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Hay For Smoke?

Chef CharlesChef Charles Posts: 870
edited 1:45AM in EggHead Forum
I have not posted in a while due to my preoccupation with our kitchen renovation. I was looking through past entries in a blog associated with a national paper and noticed this recipe entry -- perhaps it has already been posted.

I always take interest in something that is associated with the egg. I doubt that I would try to cook something using hay :sick:



Charles is a mischevious feline who always has something cooking

Twin lbge's .. grew up in the sun parlor of Canada but now egging in the nation's capital


  • Gator Bait Gator Bait Posts: 5,244
    Interesting article Tom, I grew up on a small farm and played in the fresh dried hay as a kid and remember the wonderful sweet dry grassy fragrance like it was yesterday. I doubt that I could find hay as nice as my Dad used to cut. Some hay can be down right moldy and nasty. I think I will stick to my wood chunks/chips. I think some oak or maple chunks or Jack Daniels chips would taste much better, still very interesting.

    Good luck with the kitchen,


  • stikestike Posts: 15,597
    Thou shalt not knock withouttrying I guess

    The guy seems to have worked thru an approach and found an amount that 'works'. Guess I wouldn't be so quick to go to the puke emoticon

    Lots of folks seem to be sure things are disgusting, even when there's another group trying to tell everyone how great it is

    I guess I always side with Trying. Hay is an immature flower, isn't it? Or something close to it anyway. I dunno

    Hat's off to the guy for trying anyway
    ed egli avea del cul fatto trombetta -Dante
  • I follow about 150 chefs on my Twitter account and a lot of them write in about using hay smoke in their preparations. It's a trendy thing to do in the food world right now I guess.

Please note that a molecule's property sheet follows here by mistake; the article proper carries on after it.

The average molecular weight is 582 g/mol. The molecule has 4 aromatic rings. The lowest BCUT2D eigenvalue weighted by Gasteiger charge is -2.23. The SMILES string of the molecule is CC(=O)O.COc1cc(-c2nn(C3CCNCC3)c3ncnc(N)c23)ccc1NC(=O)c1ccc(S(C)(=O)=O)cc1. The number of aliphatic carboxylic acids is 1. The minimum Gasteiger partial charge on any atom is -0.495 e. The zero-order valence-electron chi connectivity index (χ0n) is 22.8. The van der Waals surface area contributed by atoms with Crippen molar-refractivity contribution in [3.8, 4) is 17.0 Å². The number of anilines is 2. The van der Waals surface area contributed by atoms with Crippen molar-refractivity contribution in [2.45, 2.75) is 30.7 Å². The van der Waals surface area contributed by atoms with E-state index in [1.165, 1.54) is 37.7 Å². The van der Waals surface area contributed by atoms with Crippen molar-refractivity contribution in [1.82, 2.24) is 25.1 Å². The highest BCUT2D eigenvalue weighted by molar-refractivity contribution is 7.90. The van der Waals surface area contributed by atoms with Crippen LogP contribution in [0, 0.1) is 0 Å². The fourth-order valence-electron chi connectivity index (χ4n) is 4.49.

• FidelFidel Posts: 10,172
    Hay is just grass that has been allowed to grow, then is cut and dried. Never heard of any made from immature flowers, but you city folk/yankees do some things a little differently.
  • Your right ... you really should try something before coming to any conclusions. When I think of smoking something, hay is not on the top of my list :laugh: .



    Charles is a mischevious feline who always has something cooking

    Twin lbge's .. grew up in the sun parlor of Canada but now egging in the nation's capital

  • stikestike Posts: 15,597
    i mean, doesn't it flower and cross pollinate to make the seed?

    i dunno.
    my point is that you just can't assume it sucks just because it isn't often done.

    corn is a perverted form of grass, and country hams can be smoked with cobs, etc.

    if it smells good, it'll probably taste good. what do i know... just advocating for the experimentalists :laugh:
    ed egli avea del cul fatto trombetta -Dante
  • stikestike Posts: 15,597
    nor mine.
    but new mown grass smells pretty good.

    ed egli avea del cul fatto trombetta -Dante
  • THATHA Posts: 192
    Ya gotta be willing To try new things. After all, where would we be if that first guy looked at that white roundish thing that came out of a chicken's butt and said "wonder what that would taste like?". Or even the first guy (or gal) who looked between that bull's rear legs and said "hmmm, wonder what those would taste like fried?"
  • ShedFarmShedFarm Posts: 499
    I dunno, I think that last item probably involved moonshine and a dare.
    BJ (Powhatan, VA)
  • GriffinGriffin Posts: 7,674
    Steven Raichlen has a few recipes that use hay for smoke in a couple of different books of his.

    Rowlett, Texas

    Griffin's Grub or you can find me on Facebook

    The Supreme Potentate, Sovereign Commander and Sultan of Wings


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